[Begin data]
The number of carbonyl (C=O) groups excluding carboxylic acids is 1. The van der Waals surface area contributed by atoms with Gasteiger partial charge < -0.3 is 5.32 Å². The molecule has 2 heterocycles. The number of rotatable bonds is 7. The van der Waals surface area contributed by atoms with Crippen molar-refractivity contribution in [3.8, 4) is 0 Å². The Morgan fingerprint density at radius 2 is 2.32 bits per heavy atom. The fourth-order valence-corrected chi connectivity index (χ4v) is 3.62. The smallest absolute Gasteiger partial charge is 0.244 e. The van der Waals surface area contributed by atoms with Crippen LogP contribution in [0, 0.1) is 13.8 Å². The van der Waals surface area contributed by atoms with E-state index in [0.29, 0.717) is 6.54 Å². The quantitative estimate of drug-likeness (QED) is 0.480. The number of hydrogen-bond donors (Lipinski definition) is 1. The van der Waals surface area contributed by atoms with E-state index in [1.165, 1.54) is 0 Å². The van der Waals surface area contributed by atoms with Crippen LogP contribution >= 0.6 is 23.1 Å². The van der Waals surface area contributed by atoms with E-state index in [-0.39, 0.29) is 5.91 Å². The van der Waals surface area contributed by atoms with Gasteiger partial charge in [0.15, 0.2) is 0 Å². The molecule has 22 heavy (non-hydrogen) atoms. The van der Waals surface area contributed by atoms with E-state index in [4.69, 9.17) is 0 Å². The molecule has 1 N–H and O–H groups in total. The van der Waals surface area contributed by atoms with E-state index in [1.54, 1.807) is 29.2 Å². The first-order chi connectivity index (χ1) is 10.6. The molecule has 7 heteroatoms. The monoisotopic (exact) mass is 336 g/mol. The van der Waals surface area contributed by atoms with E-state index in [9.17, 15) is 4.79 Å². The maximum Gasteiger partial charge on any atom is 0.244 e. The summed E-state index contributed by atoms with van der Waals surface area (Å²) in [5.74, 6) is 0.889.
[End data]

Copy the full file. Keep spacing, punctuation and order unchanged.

The number of carbonyl (C=O) groups excluding carboxylic acids is 1. The van der Waals surface area contributed by atoms with Gasteiger partial charge < -0.3 is 5.32 Å². The molecule has 2 heterocycles. The number of rotatable bonds is 7. The van der Waals surface area contributed by atoms with Crippen molar-refractivity contribution in [3.8, 4) is 0 Å². The Morgan fingerprint density at radius 2 is 2.32 bits per heavy atom. The fourth-order valence-corrected chi connectivity index (χ4v) is 3.62. The smallest absolute Gasteiger partial charge is 0.244 e. The van der Waals surface area contributed by atoms with Crippen LogP contribution in [0, 0.1) is 13.8 Å². The van der Waals surface area contributed by atoms with E-state index in [0.29, 0.717) is 6.54 Å². The quantitative estimate of drug-likeness (QED) is 0.480. The number of hydrogen-bond donors (Lipinski definition) is 1. The van der Waals surface area contributed by atoms with E-state index in [1.165, 1.54) is 0 Å². The van der Waals surface area contributed by atoms with Crippen LogP contribution >= 0.6 is 23.1 Å². The van der Waals surface area contributed by atoms with E-state index in [-0.39, 0.29) is 5.91 Å². The van der Waals surface area contributed by atoms with Gasteiger partial charge in [0.15, 0.2) is 0 Å². The molecule has 22 heavy (non-hydrogen) atoms. The van der Waals surface area contributed by atoms with E-state index in [4.69, 9.17) is 0 Å². The molecule has 1 N–H and O–H groups in total. The van der Waals surface area contributed by atoms with E-state index in [1.54, 1.807) is 29.2 Å². The first-order chi connectivity index (χ1) is 10.6. The molecule has 7 heteroatoms. The monoisotopic (exact) mass is 336 g/mol. The van der Waals surface area contributed by atoms with E-state index in [9.17, 15) is 4.79 Å². The maximum Gasteiger partial charge on any atom is 0.244 e. The summed E-state index contributed by atoms with van der Waals surface area (Å²) in [5.74, 6) is 0.889.